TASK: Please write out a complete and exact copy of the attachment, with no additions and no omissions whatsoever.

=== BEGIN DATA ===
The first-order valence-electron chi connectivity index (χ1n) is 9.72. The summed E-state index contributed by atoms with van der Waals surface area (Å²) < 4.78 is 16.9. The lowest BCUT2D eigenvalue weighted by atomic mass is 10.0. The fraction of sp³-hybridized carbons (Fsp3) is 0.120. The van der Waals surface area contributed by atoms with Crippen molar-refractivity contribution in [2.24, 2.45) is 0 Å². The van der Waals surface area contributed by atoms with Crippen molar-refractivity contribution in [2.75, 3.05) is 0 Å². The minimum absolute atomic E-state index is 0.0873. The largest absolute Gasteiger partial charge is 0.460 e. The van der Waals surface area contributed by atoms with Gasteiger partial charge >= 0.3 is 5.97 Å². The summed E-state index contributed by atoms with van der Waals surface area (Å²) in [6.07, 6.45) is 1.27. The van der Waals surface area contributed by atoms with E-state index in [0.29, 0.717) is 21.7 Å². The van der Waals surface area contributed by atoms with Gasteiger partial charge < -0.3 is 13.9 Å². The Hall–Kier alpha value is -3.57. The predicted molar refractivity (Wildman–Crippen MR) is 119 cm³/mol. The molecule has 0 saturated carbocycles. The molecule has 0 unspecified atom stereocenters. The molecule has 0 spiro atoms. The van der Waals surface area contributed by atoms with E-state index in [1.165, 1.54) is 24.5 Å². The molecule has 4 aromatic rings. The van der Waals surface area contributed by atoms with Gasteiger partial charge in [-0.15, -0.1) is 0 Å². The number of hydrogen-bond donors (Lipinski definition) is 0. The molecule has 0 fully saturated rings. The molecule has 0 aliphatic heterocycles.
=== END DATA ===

The first-order valence-electron chi connectivity index (χ1n) is 9.72. The summed E-state index contributed by atoms with van der Waals surface area (Å²) < 4.78 is 16.9. The lowest BCUT2D eigenvalue weighted by atomic mass is 10.0. The fraction of sp³-hybridized carbons (Fsp3) is 0.120. The van der Waals surface area contributed by atoms with Crippen molar-refractivity contribution in [2.24, 2.45) is 0 Å². The van der Waals surface area contributed by atoms with Crippen molar-refractivity contribution in [2.75, 3.05) is 0 Å². The minimum absolute atomic E-state index is 0.0873. The largest absolute Gasteiger partial charge is 0.460 e. The van der Waals surface area contributed by atoms with Gasteiger partial charge >= 0.3 is 5.97 Å². The summed E-state index contributed by atoms with van der Waals surface area (Å²) in [6.07, 6.45) is 1.27. The van der Waals surface area contributed by atoms with E-state index in [0.29, 0.717) is 21.7 Å². The van der Waals surface area contributed by atoms with Gasteiger partial charge < -0.3 is 13.9 Å². The Hall–Kier alpha value is -3.57. The predicted molar refractivity (Wildman–Crippen MR) is 119 cm³/mol. The molecule has 0 saturated carbocycles. The molecule has 0 unspecified atom stereocenters. The molecule has 0 spiro atoms. The van der Waals surface area contributed by atoms with E-state index in [1.165, 1.54) is 24.5 Å². The molecule has 4 aromatic rings. The van der Waals surface area contributed by atoms with Gasteiger partial charge in [-0.15, -0.1) is 0 Å². The number of hydrogen-bond donors (Lipinski definition) is 0. The molecule has 0 fully saturated rings. The molecule has 0 aliphatic heterocycles.